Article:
John Grandberg's picture

Both are to be included in part 3.

I personally think the better DAPs give up very little compared to separates. Obviously depends on the models in question... but the small improvement brought from lugging a big stack is typically not worth it (for me) compared to a quality DAP.

I might feel differently if I used the stack for home use with occasional portable listening. With big, difficult to drive cans, the dedicated amp could make a more significant difference.

zobel's picture

Been awhile since he has written anything. Thought he might offer a wrap-up on the last project. Hope he is feeling good.

Tyll Hertsens's picture
Went to RMAF, I'll be posting the Big Sound 2015 wrap posts this week.
Broman's picture

I played with a OnePlusOne and thought it unexceptional compared to HTC One 9. The new phone I want to try is the LG V10 with ESS DAC. Thank you for including a phone in this survey. I go for long walks in cities and the less I carry the better.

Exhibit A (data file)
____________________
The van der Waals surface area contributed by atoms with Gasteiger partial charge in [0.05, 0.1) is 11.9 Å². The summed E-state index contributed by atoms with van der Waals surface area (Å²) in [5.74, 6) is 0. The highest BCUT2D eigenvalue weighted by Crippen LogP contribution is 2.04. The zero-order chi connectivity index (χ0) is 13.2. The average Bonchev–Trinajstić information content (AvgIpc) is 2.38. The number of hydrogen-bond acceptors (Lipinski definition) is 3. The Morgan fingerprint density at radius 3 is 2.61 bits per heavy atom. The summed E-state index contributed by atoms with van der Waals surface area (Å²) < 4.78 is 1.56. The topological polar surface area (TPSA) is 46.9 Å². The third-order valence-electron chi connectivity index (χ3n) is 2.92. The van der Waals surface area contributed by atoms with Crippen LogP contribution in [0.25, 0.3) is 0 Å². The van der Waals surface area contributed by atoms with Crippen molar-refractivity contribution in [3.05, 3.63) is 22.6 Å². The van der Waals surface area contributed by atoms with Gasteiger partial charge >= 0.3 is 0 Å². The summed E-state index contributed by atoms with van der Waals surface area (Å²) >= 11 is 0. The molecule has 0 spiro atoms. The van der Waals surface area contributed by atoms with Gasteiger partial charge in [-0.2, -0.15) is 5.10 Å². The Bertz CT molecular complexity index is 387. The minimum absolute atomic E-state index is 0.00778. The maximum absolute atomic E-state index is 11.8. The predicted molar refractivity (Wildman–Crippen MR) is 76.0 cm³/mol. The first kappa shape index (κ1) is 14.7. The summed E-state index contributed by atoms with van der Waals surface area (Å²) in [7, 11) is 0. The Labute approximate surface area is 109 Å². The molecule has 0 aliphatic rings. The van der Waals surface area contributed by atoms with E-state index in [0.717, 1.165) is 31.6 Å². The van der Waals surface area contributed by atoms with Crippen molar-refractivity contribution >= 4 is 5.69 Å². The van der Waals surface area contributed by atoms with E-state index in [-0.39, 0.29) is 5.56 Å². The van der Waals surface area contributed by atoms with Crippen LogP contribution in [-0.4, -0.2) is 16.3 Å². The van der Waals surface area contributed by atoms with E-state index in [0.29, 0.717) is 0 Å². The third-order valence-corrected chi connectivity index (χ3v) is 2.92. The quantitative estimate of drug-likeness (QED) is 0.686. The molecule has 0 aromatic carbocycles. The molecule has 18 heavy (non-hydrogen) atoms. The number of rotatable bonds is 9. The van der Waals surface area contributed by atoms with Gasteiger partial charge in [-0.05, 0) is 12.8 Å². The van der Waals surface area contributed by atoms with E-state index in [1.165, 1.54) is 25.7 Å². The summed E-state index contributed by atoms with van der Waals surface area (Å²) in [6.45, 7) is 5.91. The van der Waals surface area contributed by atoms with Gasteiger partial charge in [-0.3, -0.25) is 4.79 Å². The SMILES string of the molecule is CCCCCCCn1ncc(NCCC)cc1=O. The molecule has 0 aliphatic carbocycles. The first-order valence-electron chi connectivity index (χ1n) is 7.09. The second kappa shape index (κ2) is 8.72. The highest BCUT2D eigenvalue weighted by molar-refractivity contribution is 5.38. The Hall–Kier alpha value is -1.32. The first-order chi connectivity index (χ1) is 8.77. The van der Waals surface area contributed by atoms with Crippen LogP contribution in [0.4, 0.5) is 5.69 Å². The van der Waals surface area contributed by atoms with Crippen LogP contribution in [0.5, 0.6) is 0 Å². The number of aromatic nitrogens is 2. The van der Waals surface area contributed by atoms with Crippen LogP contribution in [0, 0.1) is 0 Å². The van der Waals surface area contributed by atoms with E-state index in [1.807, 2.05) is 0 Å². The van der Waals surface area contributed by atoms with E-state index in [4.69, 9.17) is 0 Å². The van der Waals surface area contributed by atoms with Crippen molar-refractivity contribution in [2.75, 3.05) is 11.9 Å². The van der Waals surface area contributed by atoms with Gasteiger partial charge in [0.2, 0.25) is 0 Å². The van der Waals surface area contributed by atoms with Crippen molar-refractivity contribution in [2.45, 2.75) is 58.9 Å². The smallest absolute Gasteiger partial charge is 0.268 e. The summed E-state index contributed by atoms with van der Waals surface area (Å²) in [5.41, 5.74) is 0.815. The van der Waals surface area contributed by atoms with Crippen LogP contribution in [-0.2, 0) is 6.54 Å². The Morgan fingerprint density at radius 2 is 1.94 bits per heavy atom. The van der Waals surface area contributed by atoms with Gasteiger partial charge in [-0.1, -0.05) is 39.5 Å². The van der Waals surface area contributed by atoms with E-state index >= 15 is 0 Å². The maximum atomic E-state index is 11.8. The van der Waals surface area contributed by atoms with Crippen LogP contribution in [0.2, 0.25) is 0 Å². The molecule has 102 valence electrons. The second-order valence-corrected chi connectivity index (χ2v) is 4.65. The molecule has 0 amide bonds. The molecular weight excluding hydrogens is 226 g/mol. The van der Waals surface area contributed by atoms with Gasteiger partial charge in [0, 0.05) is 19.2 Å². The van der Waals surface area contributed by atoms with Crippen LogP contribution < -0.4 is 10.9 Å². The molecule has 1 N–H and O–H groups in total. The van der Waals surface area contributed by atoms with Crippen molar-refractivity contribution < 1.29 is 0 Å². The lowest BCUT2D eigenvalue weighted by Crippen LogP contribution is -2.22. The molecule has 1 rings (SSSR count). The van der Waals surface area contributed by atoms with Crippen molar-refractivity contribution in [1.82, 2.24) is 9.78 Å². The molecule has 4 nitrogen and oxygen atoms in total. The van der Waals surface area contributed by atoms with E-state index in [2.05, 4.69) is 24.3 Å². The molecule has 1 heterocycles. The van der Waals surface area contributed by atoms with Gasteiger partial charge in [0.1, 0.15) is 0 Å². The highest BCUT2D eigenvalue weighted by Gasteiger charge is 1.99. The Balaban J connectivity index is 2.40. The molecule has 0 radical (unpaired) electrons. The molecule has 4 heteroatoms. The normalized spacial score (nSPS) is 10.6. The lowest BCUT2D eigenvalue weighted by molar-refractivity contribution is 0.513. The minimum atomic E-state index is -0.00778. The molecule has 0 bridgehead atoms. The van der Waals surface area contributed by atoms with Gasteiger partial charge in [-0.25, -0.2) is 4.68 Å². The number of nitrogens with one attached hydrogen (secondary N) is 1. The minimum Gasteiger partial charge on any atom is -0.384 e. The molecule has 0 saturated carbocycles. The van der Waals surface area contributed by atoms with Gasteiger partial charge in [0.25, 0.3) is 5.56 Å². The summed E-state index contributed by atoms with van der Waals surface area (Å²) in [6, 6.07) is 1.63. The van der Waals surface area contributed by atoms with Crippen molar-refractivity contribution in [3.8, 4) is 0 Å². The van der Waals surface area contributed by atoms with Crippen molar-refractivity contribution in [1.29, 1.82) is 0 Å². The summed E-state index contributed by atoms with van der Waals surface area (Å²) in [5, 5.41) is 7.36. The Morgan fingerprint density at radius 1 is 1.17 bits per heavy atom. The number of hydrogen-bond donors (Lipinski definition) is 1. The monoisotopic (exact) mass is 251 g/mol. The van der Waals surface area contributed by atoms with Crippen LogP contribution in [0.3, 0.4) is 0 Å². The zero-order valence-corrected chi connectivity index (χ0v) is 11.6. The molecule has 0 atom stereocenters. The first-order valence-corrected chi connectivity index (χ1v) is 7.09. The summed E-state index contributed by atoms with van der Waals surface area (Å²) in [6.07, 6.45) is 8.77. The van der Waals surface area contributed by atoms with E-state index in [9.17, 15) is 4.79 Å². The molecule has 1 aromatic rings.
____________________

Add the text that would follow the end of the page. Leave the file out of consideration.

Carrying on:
John Grandberg's picture
I like the OnePlus One slightly better than the HTC One M8. Not sure about the latest HTC though. I already have an email in the LG about the V10, I've been keeping an eye on that since I first saw the ESS DAC (and headphone driver) being used. Not sure many big phone companies are actually willing to participate though, we'll see.
elfary's picture

If one take a look at gsmarena frequency plot of the OnePlusOne one can discern that output impedance it's headed to the 10 ohms range. (They measure with AKG headphones that have an impedance bump at the 50Hz).

Hence i was wondering what headphones have you used. I don't think balanced armatures earphones can play as nice on the OnePlus as they play on HTC, Apple or Samsung flagships.

In any case is nice to see smartphones tossed in since their ergonomy is killer.

Just my 0.02

John Grandberg's picture

I use a matched pair of resistors soldered to a Neutrik jack, rather than a headphone as dummy load. I'm fairly certain that my results are accurate for my particular OnePlus One. Can't speak for any silent revisions or manufacturing variability that could explain a different result, nor can I say GSM Arena didn't make some mistake somewhere. In my case I do enjoy IEMs with the OPO, with certain limitations of course. My UM Merlins (which drop into the single digit ohm range at some frequencies) are not a good match, but many other IEMs are.